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12Ricky Gervais Explains Why He’s Funny

Photo: Ricky Gervais

Ugh, the headline is needlessly snarky, I know. What I meant to type was, “Ricky Gervais explains the differences between American and British humor, and then goes on to explain why he’s funny.”

Gervais penned the column for Time, and it’s well worth reading (boy howdy, I’ve started saying that a lot about Ricky Gervais, sorry).

You can probably guess a lot of the differences in humor styles without ever reading the column—Americans are a little unsubtle, a little hamhanded, and much less into “embarrassment comedy” than our friends across the pond are—but Gervais goes on to describe the cultural differences in manners.

In my three extremely short jaunts to England (I know I’ve typed about this once before here at Evil Beet, but for the life of me I can’t remember its context), I noted that my chronic over-warmth was met with a certain amount of suspicion. And then I finally figured it out: what we in the U.S. call “politeness” can ring “inauthentic” elsewhere. In turn, I think it’s too easy for us folksy-folks to equate the British idea of “gracious” with “brittle.”

It took me a long time to acknowledge the benefits of not being overfamiliar with strangers: small-town, down-home hospitality can seem disingenuous and totally out of place, especially in a big city where it’s better to be aloof and skeptical of friendliness than to be scammed, robbed, and beaten in an alley by your new BFF. Sorry if that sounds cynical! But there’s a lot to be said for respecting personal space and boundaries, OK.

Gervais expounds on this cultural difference very nicely:

Americans say “have a nice day” whether they mean it or not. Brits are terrified to say this. We tell ourselves it’s because we don’t want to sound insincere but I think it might be for the opposite reason. We don’t want to celebrate anything too soon. Failure and disappointment lurk around every corner. This is due to our upbringing. Americans are brought up to believe they can be the next president of the United States. Brits are told, “it won’t happen for you.”

How bleak! Maybe it has something to do with all that gray—err, “grey”—weather you guys have over there.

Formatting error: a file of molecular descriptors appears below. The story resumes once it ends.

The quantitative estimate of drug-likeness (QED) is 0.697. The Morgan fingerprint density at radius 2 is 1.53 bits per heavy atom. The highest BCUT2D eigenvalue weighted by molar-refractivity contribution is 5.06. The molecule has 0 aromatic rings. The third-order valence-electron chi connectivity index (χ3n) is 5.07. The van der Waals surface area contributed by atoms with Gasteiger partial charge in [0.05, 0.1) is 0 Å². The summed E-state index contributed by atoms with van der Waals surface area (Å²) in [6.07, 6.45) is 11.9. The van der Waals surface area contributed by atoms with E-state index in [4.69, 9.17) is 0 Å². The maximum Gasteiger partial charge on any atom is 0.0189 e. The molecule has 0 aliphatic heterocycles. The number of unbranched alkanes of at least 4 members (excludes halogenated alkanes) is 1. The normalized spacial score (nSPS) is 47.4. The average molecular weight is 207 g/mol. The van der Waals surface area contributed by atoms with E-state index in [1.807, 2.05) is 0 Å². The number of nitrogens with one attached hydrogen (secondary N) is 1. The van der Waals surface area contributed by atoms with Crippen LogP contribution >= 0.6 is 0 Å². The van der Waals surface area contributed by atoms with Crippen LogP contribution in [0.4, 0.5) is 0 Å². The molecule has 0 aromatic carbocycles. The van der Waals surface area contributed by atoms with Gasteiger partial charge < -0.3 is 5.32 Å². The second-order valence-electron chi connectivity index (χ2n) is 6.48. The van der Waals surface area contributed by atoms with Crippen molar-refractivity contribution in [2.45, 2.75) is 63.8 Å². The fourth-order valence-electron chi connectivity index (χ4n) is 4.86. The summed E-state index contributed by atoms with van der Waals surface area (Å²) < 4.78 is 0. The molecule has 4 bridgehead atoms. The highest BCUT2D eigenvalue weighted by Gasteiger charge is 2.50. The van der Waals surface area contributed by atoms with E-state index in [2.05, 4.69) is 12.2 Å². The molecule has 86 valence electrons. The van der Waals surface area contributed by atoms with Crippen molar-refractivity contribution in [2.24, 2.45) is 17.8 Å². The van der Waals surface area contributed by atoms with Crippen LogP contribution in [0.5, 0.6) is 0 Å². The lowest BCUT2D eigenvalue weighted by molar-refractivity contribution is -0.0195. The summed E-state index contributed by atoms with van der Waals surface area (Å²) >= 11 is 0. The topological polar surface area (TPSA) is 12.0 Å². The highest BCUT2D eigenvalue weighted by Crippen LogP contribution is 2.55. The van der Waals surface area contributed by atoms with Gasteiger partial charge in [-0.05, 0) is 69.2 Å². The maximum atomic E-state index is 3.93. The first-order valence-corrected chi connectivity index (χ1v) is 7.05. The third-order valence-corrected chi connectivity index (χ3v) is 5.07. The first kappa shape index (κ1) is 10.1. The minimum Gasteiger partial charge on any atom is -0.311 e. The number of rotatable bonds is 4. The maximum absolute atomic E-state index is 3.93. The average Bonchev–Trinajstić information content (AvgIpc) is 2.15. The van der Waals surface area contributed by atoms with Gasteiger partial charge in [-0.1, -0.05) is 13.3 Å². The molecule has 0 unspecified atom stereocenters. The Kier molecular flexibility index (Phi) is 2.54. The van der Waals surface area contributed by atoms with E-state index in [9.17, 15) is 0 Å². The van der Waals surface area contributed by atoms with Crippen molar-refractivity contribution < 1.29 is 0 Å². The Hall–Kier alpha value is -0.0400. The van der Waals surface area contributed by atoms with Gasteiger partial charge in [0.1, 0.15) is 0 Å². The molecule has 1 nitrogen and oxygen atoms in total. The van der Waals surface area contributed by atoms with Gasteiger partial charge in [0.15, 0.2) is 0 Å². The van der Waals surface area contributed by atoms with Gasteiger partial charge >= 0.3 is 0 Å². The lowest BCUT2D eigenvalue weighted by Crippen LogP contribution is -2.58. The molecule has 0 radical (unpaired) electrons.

Gervais goes on,

Americans don’t use [irony] as much socially as Brits. …We tease our friends. We use sarcasm as a shield and a weapon. We avoid sincerity until it’s absolutely necessary.

Well, I wouldn’t have put it that way, but I agree about the social “walls.”

Also,

In Britain we stop watching things like Big Brother when the villain is evicted. We don’t want to watch a bunch of idiots having a good time. We want them to be as miserable as us. America rewards up-front, on-your-sleeve niceness. A perceived wicked streak is somewhat frowned upon.

I think I might be at odds with Gervais on this count. I don’t think he’s entirely off-the-mark—we do frown on “wicked streaks,” absolutely—but I do think we here in the U.S. take a certain amount of delight in others’ villainousness. That way, we can imperiously judge them.

AND! Since we’re talking about sincerity:

I never actively try to offend. That’s churlish, pointless and frankly too easy. But I believe you should say what you mean. Be honest. No one should ever be offended by truth. That way you’ll never have to apologize. I hate it when a comedian says, “Sorry for what I said.” You shouldn’t say it if you didn’t mean it and you should never regret anything you meant to do.

Certainly I’m offended a good 60% of the time by Ricky Gervais’s comedy—what can I say? Our “truths” are different—but I can honestly say it isn’t Ricky’s fault. Like, my mother offends me constantly too; I’ve come to terms, thanks.

The reality is, if fewer comedians were obsessed with not offending their audiences, we wouldn’t be able to dedicate as much space to Tracy Morgan’s endless apologies for being unfunny. We mustn’t have that! So it isn’t that being offensive is a crime in the U.S.; it’s just that we love maligning villainousness. We are a righteous, pious people, and I have to have something to blog about, here. Ahem.

All right. I know we have a lot of readers in both the United States and Europe, and no I am not trying to start a sparring match: I just thought you guys would be fascinated by Mr. Gervais’s analysis of cultural differences in “politeness” and “humor.”

Certainly the comments could devolve into a feud over whose television sucks harder or whether Ricky Gervais is hugely obnoxious, but I know you guys would never. WINK, WINK.